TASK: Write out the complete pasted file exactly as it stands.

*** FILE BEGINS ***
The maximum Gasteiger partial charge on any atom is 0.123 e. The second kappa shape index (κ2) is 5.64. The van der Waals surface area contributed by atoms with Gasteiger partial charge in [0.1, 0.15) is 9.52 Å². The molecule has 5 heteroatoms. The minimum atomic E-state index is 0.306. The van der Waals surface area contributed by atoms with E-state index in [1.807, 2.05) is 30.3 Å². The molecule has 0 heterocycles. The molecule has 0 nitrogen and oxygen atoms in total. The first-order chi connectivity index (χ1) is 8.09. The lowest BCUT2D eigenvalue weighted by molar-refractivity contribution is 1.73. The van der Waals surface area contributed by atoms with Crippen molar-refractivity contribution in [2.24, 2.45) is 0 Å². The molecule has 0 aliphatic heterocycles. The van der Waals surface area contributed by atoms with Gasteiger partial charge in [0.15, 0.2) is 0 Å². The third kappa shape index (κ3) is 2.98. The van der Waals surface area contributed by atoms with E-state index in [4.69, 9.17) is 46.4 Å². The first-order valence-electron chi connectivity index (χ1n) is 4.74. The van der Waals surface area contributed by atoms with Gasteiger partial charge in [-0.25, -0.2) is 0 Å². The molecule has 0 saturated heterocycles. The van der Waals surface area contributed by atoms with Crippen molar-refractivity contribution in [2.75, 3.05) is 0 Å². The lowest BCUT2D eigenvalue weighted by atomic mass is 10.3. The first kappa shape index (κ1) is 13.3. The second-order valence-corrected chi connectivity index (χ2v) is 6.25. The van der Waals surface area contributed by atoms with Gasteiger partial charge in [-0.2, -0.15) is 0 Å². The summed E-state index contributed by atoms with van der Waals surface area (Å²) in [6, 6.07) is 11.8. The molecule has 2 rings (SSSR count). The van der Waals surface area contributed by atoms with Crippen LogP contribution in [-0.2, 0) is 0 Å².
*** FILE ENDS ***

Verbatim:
The maximum Gasteiger partial charge on any atom is 0.123 e. The second kappa shape index (κ2) is 5.64. The van der Waals surface area contributed by atoms with Gasteiger partial charge in [0.1, 0.15) is 9.52 Å². The molecule has 5 heteroatoms. The minimum atomic E-state index is 0.306. The van der Waals surface area contributed by atoms with E-state index in [1.807, 2.05) is 30.3 Å². The molecule has 0 heterocycles. The molecule has 0 nitrogen and oxygen atoms in total. The first-order chi connectivity index (χ1) is 8.09. The lowest BCUT2D eigenvalue weighted by molar-refractivity contribution is 1.73. The van der Waals surface area contributed by atoms with Crippen molar-refractivity contribution in [2.24, 2.45) is 0 Å². The molecule has 0 aliphatic heterocycles. The van der Waals surface area contributed by atoms with Gasteiger partial charge in [0.15, 0.2) is 0 Å². The third kappa shape index (κ3) is 2.98. The van der Waals surface area contributed by atoms with E-state index in [4.69, 9.17) is 46.4 Å². The first-order valence-electron chi connectivity index (χ1n) is 4.74. The van der Waals surface area contributed by atoms with Gasteiger partial charge in [-0.25, -0.2) is 0 Å². The molecule has 0 saturated heterocycles. The van der Waals surface area contributed by atoms with Crippen molar-refractivity contribution in [2.75, 3.05) is 0 Å². The lowest BCUT2D eigenvalue weighted by atomic mass is 10.3. The first kappa shape index (κ1) is 13.3. The second-order valence-corrected chi connectivity index (χ2v) is 6.25. The van der Waals surface area contributed by atoms with Gasteiger partial charge in [-0.2, -0.15) is 0 Å². The summed E-state index contributed by atoms with van der Waals surface area (Å²) in [6, 6.07) is 11.8. The molecule has 2 rings (SSSR count). The van der Waals surface area contributed by atoms with Crippen LogP contribution in [-0.2, 0) is 0 Å².